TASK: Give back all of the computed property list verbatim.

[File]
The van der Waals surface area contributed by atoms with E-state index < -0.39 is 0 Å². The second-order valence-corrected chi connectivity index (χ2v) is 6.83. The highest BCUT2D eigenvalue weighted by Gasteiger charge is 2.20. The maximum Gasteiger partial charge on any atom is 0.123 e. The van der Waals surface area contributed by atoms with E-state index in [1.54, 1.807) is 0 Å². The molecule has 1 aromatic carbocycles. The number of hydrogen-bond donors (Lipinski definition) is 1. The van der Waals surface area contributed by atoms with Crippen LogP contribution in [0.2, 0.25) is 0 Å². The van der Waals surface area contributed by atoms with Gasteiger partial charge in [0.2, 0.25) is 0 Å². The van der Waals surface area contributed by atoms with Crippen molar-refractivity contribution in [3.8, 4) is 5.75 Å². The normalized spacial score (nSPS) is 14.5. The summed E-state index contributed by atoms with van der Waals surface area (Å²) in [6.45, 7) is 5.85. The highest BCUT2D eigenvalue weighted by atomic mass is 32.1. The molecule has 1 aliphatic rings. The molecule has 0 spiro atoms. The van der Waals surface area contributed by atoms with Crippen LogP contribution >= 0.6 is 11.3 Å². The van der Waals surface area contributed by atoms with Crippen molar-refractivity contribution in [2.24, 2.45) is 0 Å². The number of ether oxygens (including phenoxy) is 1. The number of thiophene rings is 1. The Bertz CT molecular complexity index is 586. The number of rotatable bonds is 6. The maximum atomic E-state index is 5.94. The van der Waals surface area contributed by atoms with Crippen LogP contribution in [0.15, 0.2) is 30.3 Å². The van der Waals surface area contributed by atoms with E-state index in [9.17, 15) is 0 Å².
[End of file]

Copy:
The van der Waals surface area contributed by atoms with E-state index < -0.39 is 0 Å². The second-order valence-corrected chi connectivity index (χ2v) is 6.83. The highest BCUT2D eigenvalue weighted by Gasteiger charge is 2.20. The maximum Gasteiger partial charge on any atom is 0.123 e. The van der Waals surface area contributed by atoms with E-state index in [1.54, 1.807) is 0 Å². The molecule has 1 aromatic carbocycles. The number of hydrogen-bond donors (Lipinski definition) is 1. The van der Waals surface area contributed by atoms with Crippen LogP contribution in [0.2, 0.25) is 0 Å². The van der Waals surface area contributed by atoms with Gasteiger partial charge in [0.2, 0.25) is 0 Å². The van der Waals surface area contributed by atoms with Crippen molar-refractivity contribution in [3.8, 4) is 5.75 Å². The normalized spacial score (nSPS) is 14.5. The summed E-state index contributed by atoms with van der Waals surface area (Å²) in [6.45, 7) is 5.85. The highest BCUT2D eigenvalue weighted by atomic mass is 32.1. The molecule has 1 aliphatic rings. The molecule has 0 spiro atoms. The van der Waals surface area contributed by atoms with Crippen LogP contribution >= 0.6 is 11.3 Å². The van der Waals surface area contributed by atoms with Crippen molar-refractivity contribution in [2.24, 2.45) is 0 Å². The number of ether oxygens (including phenoxy) is 1. The number of thiophene rings is 1. The Bertz CT molecular complexity index is 586. The number of rotatable bonds is 6. The maximum atomic E-state index is 5.94. The van der Waals surface area contributed by atoms with Crippen LogP contribution in [0.15, 0.2) is 30.3 Å². The van der Waals surface area contributed by atoms with E-state index in [9.17, 15) is 0 Å².